Search Engine Submission Scam

It appears another variation on the domain registration scam and the Domain Registry of America scam, that I have previously discussed in this blog, is appearing via email to domain owners. In this version, an official-looking email informs the domain registrant that they need to register in order to be found in search engines. Of course this is a complete fallacy; there is no obligation on a domain owner to register with a third party for search engine inclusion. The originating company doesn’t even identify itself in the email, merely providing a generic Yahoo email address, and contact details.  Hardly a bona fide company to do business with!

The email text varies, but is generally in this form:

Attn: [DOMAIN OWNER] As a courtesy to domain name holders, we are sending you this notification for your business Domain name search engine registration.  This letter is to inform you that it’s time to send in your registration and save.
Failure to complete your Domain name search engine registration by the expiration date may result in cancellation of this offer making it difficult for your customers to locate you on the web.
Privatization allows the consumer a choice when registering.  Search engine subscription includes domain name search engine submission.  You are under no obligation to pay the amounts stated below unless you accept this offer. Do not discard, this notice is not an invoice it is a courtesy reminder to register your domain name search engine listing so your customers can locate you on the web.
This Notice for: [DOMAIN NAME] will expire on [Date] Act today!

Hidden in the text after the alarmist notice are the words ‘you are under no obligation to pay’ – those of course are the most important words in the email – do not be fooled by the rest of the mumbo-jumbo!


New Facebook Messages

On logging into Facebook in the past few days you may have been confronted by the appearance of the new Facebook Messages functions. But what do these changes mean for you?

Facebook MessagesThe idea is to collect all your messages together in one place, so that chats and texts all appear in the same place.

You can now use an optional Facebook email address (e.g. mine is and control who can send you messages through your privacy settings. You can see the full conversation history with each friend as a single conversation in one place, which makes it easier to track what you said and when, and with whom.

You can also priorise messages from your friends, as messages from unknown senders go into a folder called Other. Spam is automatically removed for you as well.

Facebook have been quietly talking about email for some time and this is clearly the first stage in their plans to include email in their long term strategy.


Patricia Gilliam Interiors

Patricia Gilliam Interiors - link to websiteRelaunching her interior design business in a new location in Salcombe on the south coast of Devon, Patricia Gilliam Interiors required a new corporate identity, literature and website. The result is a completely integrated branding approach for on and offline use, with a customised WordPress based website, business cards and brochures produced as a complete package.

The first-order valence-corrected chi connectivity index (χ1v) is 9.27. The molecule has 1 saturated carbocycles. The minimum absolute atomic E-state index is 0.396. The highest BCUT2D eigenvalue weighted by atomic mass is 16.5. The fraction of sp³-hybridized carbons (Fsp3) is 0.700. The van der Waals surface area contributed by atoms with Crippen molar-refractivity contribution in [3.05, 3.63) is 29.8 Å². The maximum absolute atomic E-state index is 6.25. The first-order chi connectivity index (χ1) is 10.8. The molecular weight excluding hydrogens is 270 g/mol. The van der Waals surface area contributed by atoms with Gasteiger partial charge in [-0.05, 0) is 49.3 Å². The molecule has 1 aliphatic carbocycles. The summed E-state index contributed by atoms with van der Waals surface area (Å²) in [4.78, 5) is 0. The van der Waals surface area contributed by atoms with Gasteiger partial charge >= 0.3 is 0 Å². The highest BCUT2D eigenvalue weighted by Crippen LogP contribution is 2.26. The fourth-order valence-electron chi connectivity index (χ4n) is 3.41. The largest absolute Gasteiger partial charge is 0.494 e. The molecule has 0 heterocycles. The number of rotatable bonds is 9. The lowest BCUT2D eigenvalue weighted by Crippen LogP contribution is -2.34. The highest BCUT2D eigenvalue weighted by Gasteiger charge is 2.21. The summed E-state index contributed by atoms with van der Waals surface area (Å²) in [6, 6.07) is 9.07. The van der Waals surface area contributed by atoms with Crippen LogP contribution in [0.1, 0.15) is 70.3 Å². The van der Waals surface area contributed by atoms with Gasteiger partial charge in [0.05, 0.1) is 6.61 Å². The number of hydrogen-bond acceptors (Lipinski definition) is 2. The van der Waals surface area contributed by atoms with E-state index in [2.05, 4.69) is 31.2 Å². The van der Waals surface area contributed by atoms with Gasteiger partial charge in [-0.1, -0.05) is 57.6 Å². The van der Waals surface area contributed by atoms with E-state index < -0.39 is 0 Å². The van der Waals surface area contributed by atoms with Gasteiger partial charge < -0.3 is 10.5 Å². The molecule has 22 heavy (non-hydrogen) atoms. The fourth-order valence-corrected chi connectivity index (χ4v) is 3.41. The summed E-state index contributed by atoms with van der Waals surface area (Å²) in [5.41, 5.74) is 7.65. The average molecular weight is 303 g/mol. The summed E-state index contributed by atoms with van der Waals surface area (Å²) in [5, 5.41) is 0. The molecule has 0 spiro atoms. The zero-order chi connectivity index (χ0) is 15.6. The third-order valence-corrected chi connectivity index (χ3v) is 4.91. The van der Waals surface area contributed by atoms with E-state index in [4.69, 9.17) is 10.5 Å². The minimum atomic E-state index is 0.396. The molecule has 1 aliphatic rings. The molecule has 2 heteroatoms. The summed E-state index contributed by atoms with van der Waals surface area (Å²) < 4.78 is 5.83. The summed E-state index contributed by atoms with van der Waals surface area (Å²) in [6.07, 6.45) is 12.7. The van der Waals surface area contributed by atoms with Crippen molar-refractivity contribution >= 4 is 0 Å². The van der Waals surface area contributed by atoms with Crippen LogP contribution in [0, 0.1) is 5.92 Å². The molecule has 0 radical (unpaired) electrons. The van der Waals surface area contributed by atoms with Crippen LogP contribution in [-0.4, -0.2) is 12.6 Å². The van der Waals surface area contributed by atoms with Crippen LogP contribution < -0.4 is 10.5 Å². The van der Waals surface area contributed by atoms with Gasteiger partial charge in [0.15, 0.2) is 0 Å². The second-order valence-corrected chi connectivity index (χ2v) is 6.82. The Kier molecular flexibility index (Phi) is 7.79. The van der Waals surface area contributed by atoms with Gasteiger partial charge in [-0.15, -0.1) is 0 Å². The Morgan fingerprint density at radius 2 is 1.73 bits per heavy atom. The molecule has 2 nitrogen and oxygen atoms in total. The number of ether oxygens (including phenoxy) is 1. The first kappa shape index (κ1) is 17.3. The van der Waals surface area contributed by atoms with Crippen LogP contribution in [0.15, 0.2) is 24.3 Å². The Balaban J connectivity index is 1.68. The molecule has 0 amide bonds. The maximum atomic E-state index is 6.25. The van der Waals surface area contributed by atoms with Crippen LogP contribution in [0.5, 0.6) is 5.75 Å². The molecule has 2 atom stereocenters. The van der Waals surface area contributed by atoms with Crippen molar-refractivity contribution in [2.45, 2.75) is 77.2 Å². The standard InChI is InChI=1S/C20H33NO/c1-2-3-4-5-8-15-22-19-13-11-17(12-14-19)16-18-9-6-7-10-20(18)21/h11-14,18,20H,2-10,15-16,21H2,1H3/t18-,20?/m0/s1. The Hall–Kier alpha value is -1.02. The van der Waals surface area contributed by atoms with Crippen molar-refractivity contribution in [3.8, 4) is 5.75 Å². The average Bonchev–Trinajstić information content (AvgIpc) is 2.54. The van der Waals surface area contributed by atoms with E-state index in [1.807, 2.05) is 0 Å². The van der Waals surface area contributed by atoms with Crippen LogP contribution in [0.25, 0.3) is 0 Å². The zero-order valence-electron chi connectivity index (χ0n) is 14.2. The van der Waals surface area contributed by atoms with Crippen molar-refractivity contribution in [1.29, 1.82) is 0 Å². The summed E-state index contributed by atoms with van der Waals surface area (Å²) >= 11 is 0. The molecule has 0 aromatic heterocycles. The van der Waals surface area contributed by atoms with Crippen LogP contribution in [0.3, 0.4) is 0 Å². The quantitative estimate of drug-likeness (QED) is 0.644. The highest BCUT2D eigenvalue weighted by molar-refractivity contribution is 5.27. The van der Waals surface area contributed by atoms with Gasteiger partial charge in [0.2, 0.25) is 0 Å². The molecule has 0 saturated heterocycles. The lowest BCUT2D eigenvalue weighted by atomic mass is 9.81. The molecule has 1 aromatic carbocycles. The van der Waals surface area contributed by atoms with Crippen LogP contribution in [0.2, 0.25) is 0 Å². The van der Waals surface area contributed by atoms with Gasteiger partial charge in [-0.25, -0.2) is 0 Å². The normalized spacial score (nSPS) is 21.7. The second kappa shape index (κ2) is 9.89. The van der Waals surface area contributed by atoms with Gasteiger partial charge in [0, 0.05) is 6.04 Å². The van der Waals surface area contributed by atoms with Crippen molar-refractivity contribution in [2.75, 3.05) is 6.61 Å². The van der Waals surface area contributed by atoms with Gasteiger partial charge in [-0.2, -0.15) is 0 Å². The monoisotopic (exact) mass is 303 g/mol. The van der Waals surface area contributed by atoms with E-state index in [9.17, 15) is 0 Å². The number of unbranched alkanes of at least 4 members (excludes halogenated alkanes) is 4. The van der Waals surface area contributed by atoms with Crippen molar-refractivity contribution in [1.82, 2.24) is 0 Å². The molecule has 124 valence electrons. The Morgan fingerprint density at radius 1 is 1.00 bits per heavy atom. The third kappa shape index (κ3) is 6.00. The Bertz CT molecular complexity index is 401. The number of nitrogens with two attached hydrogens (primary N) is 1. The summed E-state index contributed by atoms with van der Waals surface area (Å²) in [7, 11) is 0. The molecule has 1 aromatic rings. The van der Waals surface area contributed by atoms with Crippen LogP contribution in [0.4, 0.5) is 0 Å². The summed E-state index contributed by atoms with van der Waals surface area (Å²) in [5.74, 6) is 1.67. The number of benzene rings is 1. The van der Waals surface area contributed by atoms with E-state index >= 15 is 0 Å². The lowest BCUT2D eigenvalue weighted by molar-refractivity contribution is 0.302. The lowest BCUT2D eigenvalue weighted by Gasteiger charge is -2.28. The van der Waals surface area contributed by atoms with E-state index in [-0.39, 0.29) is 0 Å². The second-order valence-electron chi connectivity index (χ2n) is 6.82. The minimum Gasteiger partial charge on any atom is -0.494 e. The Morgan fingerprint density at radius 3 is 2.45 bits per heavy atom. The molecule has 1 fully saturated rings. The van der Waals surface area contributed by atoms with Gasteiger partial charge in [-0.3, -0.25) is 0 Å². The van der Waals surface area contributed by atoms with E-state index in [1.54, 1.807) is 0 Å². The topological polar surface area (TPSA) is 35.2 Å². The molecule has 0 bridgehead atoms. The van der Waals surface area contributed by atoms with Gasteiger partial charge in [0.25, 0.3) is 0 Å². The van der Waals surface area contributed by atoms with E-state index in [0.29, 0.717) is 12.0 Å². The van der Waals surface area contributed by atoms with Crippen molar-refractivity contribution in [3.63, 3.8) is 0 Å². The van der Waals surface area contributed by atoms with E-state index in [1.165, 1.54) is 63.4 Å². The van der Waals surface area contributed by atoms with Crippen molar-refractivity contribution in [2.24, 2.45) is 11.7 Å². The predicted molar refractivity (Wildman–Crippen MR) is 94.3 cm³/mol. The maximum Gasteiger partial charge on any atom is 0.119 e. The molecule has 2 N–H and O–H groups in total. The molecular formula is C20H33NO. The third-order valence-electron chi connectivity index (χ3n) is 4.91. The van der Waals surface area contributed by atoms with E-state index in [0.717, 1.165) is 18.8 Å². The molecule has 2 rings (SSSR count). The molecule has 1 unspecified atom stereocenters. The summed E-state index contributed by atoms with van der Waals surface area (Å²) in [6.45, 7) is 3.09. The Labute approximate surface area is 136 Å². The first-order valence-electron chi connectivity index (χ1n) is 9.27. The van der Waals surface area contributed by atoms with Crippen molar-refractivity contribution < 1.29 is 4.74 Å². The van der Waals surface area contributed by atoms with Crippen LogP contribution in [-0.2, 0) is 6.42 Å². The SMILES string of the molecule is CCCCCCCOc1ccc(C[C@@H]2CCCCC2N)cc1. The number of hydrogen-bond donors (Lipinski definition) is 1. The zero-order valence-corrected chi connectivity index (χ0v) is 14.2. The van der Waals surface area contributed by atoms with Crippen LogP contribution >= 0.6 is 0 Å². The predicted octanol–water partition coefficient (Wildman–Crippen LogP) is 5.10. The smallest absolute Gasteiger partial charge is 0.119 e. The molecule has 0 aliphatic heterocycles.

This approach is ideal for start-ups where budget is clearly limited, but more importantly, the resources are simply not available to manage the design, production and print, which can be outsourced as a package to someone who understands marketing, design, production and implementation.

Next up is a Facebook page and other social media tools to assist in the wider community engagement.

Walking the Pickering Way

On Saturday 9th April 2011 my family and I set off from Saltburn-by-the-Sea to walk 75 miles along the Cleveland Way to Helmsley and on to Pickering. This was a sponsored charity event to raise funds for The SMA Trust, of which I am a trustee, and in memory of our eldest son Harry, who died ten years ago of the genetic condition Spinal Muscular Atrophy for which the charity funds research. The website has all the details and anyone can join a team, start their own challenge or simply donate to one of the teams.

We were started off in great style by the Cleveland Concert Band, who turned out in force, which in turn got some publicity going and Tyne Tees TV did an ‘and finally’ slot on the local news on the Saturday night. I did a live radio interview just before we set off and a photographer from The Northern Echo turned up as well – they did a nice piece in the paper.

Marni Smyth, our challenge team captain, and Cath McNicol set us off in their wheelchairs, as well as an SMA family from Newcastle and one from Edinburgh! The latter were keen to come as they see very little research activity anywhere, which is something we aim as a charity to capitalise upon.

Day one was relatively easy until the last two miles, when dissention in the ranks could be heard. Cam as ever had headphones on and was driven along the way by Dubstep beats. We stayed in a YHA camping barn which was, shall we say, basic. It was the only night we needed sleeping bags, but we still had to carry them all the way. Then off onto the open moors the next morning to Chop Gate – a beautiful day requiring sun cream in April! That night’s overnight accommodation turning out to be a mile and a half further than anticipated. However it was definitely worth it as the farm was in full lambing season and foaling mares abounded – Emily was in her element and delivered five lambs before dinner that evening (in case you’re asking, we ate pork that night!).